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Internet of Things Build Project using the ESP8266

WiFi Serial Transceiver Module
The last few weeks we’ve been playing with the ESP8266, an Arduino and some sensors and thought we could have a build at H4H for those who want to learn more about this amazing little module.
Build description:
We will be showing you how to interface your Arduino with the new ESP8266 wifi module and send data from sensors connected to the Arduino to a server on your LAN or to one of the IOT web services, e.g. ThingSpeak.
For this course we will be using the ACS714 current sensor and/or the DHT11 Digital Temperature and Humidity Sensor, but feel free to bring any sensor you like.
On the server side we will run a simple socket program to show how the ESP connects and sends data.
Then we’ll setup a Thingspeak channel and show you how to send data to it.
We will only be prototyping this, in other words, the final product is breadboard with jumper wires to connect everything.
Future courses will build on this to make a more permanent product and will consist of designing and etching circuit boards, independent power supplies, housing your product, more advanced python to display graphs of your data, etc.
You need to be familiar with the Arduino environment, e.g. IDE and how to upload sketches, etc.
Equipment used in the build
– ESP8266 serial wireless module
– Arduino Pro Mini 3V3 (The ESP8266 is not 5V tolerant)
– CP2102 USB Programmer Module (This serial module talks 3.3V)
– ACS714 -30A to +30A current sensor (1)
– Breadboard
– F-F and M-M Jumper wires
– Your own laptop/computer with Arduino IDE installed.
(1) If you use the ACS714 you will also need a 220V plug, adaptor and about 1M of cable.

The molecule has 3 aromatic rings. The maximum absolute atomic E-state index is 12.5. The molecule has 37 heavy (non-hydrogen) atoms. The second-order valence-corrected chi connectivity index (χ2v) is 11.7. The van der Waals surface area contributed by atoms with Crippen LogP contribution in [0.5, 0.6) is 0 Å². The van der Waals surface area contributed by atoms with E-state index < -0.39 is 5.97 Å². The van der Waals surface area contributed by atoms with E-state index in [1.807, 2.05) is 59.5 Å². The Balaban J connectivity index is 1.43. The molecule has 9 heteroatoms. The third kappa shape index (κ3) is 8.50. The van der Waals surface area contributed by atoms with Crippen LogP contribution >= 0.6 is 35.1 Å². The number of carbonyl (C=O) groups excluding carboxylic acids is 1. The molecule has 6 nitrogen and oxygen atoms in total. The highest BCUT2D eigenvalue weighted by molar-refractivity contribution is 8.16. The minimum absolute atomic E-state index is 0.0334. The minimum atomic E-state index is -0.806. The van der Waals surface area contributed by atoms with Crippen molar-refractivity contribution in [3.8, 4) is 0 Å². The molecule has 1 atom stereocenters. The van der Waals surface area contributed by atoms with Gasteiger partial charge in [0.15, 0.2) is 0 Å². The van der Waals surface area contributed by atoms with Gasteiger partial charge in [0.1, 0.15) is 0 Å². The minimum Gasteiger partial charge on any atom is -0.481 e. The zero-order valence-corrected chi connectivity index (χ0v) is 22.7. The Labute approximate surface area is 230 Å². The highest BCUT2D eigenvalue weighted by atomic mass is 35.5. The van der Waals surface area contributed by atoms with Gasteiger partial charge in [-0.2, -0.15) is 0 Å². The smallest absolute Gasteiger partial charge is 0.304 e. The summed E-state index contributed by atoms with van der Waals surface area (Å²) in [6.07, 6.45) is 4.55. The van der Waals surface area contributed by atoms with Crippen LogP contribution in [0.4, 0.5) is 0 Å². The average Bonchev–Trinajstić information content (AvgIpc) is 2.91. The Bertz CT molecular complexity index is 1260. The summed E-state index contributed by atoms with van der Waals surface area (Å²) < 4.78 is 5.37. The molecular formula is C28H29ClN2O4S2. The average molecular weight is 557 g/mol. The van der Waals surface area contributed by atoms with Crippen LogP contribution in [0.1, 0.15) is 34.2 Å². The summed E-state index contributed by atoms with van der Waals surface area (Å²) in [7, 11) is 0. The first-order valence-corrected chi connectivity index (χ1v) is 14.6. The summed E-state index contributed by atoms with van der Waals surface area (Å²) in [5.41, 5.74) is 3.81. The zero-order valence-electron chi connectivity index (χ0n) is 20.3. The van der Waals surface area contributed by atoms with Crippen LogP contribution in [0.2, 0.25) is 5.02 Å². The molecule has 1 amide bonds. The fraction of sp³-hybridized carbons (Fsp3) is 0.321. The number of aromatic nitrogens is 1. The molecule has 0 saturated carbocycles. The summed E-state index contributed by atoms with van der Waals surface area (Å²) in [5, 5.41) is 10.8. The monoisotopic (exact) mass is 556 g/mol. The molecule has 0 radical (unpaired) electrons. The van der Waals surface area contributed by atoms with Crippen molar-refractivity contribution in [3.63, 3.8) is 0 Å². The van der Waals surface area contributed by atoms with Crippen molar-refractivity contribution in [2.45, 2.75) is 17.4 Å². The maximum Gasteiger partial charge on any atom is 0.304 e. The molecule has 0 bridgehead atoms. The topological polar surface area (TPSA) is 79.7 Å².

It will be on Tuesday evenings, probably starting middle of February.
Complete the form below if you are interested. The cut-off will be end of January.

Posted in: Builds, Courses

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RoboBeast hot off the production line


On Saturday we got to play with one of the RoboBeasts fresh off the production line – Arnold took these stunning pictures:

Printing some quadcopter parts

Printing some quadcopter parts

Printing a frog (again)

Printing squiggles


Apart from helping out with the testing (uhmm…yeah right), the reason for us wanting to use the RoboBeast is, it is FAST!!!  If you have ever messed around with 3d printing, you will know there is a lot of waiting involved… also it has a massive print bed (320 x 385mm) so quadcopter frames easily fit onto it 🙂

We printed parts for the Spidex Micro ( and Squiggles – Philip’s quadruped remix (

The RoboBeast and Morgan joint production line is currently in the back section of House4Hack, occupying the old garage and main bedroom (the yellow bits in the picture below). The new workshop has been filled with some impressive machines and members are welcome to use these after completing the initiation course.

Robohadn, Robobeast and Morgan production line

Robohand, Robobeast and Morgan production line


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High Altitude Glider Video


Philip tells the story of our High Altitude Glider FPV flite.  The project was a huge success and went without a glitch…we released the glider at 20000 ft and the balloon + camera payload went to 32km.

We completed this project in collaboration with the HABEX team  – we loved working with these like-minded guys, and they

  • organized sponsorship of the hydrogen from AFROX
  • sponsored the balloons
  • sponsored the APRS units used (three in total for cars and glider)
  • communicated and liaised with CAMU for permission to complete the endeavour
  • providing lots of wisdom, advise, support and direction
  • lots of other things, without which this would not have been possible!
Posted in: Builds, FPV, Glider, quadcopter

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